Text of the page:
Contributor Since 2012
The last few weeks had been a momentous one for Apple and its shareholders. Besides claiming the title of having the largest market capitalisation ever when its market value hit USD$638.2 billion on August 27, the company also won its lawsuit against Samsung on "patent infringement" charges. Samsung will have to pay apple USD$1 billion in damages and it may be required to remove some of its products from the US market as a consequence. Additionally, the iPhone 5 will be released shortly and there is talk of Apple becoming the first trillion dollar company.
Regardless of your views on Apple, I believe we can all agree that Apple's market value is largely dependent on one product, the iPhone. And this is worth taking a closer look at what the value is based upon. Looking at the numbers, there are three key points worth making about the iPhone franchise:
iPhone Original: June 2007
iPhone 3G: July 2008
iPhone 3Gs: June 2009
iPhone 4: June 2010
iPhone 4s: October 2011
Given the iPhone's profitability and dominance in the growing smartphone market, when assessing the value, the following questions have to be asked.
There are internal conflicts between considerations 1,3 and 4. Since in order to preserve the high margins of the iPhone requires a price premium and reduction in R&D expenditures, more customers may switch away and reduce the market share of the iPhone.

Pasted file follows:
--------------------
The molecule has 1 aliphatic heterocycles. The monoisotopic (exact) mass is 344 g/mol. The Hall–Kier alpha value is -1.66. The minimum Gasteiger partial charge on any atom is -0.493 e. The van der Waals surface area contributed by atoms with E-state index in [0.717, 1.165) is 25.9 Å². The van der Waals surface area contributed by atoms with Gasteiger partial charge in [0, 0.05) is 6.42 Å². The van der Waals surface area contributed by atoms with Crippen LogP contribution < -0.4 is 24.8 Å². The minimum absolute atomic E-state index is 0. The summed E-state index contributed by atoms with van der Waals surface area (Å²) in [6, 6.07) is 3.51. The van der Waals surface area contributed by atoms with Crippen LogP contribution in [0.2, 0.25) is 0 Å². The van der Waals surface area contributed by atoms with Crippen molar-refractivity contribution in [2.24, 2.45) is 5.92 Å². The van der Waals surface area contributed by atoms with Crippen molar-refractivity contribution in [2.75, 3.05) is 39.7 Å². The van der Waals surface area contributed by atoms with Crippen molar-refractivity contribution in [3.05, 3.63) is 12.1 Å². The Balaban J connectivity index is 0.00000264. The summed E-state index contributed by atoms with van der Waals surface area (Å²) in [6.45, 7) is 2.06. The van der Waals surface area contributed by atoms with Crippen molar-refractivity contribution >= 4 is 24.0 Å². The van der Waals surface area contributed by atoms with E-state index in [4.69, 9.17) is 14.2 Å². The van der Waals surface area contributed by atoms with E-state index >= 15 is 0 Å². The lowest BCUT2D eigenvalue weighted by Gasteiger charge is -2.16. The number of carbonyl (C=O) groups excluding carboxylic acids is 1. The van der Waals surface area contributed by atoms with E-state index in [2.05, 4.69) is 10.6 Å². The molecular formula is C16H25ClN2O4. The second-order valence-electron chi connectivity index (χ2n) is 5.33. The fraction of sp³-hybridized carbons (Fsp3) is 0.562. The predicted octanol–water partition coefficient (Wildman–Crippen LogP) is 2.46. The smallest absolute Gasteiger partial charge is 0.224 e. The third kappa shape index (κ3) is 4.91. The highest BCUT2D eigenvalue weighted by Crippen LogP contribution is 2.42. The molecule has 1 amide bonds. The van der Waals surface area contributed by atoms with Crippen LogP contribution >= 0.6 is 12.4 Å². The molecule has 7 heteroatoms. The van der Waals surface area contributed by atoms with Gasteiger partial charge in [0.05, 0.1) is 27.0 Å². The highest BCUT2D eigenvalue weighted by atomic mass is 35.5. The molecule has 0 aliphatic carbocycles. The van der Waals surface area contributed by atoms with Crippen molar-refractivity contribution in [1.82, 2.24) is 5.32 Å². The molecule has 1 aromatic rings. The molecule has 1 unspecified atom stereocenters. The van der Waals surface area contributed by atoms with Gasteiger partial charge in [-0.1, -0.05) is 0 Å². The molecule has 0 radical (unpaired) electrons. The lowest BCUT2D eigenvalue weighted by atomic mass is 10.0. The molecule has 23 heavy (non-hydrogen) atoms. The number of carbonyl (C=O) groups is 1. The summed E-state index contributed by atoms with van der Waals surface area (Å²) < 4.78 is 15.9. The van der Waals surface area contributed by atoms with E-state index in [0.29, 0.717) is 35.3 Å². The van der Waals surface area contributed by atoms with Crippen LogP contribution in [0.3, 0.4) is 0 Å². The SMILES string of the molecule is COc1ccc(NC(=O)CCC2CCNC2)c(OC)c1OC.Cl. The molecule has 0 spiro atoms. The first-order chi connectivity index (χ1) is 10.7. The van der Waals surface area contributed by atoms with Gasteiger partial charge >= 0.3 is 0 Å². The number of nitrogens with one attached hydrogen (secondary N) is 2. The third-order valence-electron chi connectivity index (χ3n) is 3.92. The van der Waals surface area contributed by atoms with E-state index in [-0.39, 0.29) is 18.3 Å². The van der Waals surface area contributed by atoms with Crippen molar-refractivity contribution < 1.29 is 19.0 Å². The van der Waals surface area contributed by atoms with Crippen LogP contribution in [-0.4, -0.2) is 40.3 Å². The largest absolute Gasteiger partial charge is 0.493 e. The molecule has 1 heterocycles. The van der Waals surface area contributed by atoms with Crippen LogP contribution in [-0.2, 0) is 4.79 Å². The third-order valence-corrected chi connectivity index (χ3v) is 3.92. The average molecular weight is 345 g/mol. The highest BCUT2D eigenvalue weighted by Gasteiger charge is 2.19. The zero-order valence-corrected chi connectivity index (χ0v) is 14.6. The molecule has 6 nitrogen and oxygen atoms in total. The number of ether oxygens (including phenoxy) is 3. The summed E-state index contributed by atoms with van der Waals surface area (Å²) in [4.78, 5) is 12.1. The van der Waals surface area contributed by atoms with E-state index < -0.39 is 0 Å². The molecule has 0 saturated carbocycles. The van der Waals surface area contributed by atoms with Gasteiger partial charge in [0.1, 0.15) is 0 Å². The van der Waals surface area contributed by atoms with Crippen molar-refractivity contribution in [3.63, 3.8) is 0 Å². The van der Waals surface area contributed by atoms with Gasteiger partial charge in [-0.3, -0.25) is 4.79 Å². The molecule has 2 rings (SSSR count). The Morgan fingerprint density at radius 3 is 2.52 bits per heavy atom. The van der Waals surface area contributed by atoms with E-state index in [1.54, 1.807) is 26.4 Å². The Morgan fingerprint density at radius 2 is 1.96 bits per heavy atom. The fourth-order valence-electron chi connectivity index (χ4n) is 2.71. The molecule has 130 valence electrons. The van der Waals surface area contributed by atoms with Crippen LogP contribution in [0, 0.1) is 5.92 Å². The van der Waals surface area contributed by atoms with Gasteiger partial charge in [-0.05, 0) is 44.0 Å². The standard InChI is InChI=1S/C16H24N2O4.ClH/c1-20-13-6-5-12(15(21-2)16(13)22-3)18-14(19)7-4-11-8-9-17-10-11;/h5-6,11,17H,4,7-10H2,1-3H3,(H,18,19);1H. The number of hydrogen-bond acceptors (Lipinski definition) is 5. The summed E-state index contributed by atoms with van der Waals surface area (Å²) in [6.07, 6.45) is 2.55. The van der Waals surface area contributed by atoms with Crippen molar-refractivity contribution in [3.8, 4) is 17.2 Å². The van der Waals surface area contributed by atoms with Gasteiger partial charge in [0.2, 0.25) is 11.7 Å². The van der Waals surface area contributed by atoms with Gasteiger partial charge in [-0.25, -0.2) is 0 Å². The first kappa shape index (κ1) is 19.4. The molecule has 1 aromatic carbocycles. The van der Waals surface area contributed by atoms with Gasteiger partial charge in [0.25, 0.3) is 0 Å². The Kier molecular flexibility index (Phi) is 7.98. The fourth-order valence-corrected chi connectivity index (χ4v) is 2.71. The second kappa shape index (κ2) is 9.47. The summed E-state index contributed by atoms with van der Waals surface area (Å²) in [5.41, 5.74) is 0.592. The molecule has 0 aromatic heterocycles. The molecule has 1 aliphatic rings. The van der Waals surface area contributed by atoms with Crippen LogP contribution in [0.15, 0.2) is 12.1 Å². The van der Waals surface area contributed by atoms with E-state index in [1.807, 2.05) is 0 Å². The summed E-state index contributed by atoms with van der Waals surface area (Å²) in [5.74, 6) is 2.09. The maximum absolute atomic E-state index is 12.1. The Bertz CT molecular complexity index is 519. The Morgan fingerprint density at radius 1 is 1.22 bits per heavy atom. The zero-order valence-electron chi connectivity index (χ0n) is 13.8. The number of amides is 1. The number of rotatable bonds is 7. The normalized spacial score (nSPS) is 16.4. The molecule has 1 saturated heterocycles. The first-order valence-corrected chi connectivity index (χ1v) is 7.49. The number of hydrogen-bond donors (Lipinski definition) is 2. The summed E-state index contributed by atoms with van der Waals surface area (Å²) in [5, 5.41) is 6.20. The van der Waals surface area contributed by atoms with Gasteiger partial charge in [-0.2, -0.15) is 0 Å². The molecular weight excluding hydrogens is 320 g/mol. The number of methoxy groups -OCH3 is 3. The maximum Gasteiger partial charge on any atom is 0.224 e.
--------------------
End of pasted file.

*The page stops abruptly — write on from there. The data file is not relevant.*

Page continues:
To sum up, Apple has created an ecosystem of innovative products consisting of the iPod, iMac iPhone, iPad and Apple TV and this has attracted a whole group of loyal fans. With the fan base and by out doing weaker and less innovative competitors, Apple has been able to increasing overall market size. The question that investors must ask now is whether Apple can continue to innovate and inspire. The valuations attached to the company assume that the company can keep on doing what it is right now, that the iPhone 5 will launch successfully, followed by the iPad Mini and so on. The risk is that the link may break down somewhere along the way. Unlike other large market cap companies like Coca Cola or Mcdonalds with long product life cycles or diversified product offerings, Apple's value rests on being able to constantly reinvent itself every few years.
Disclosure: I have no positions in any stocks mentioned, and no plans to initiate any positions within the next 72 hours.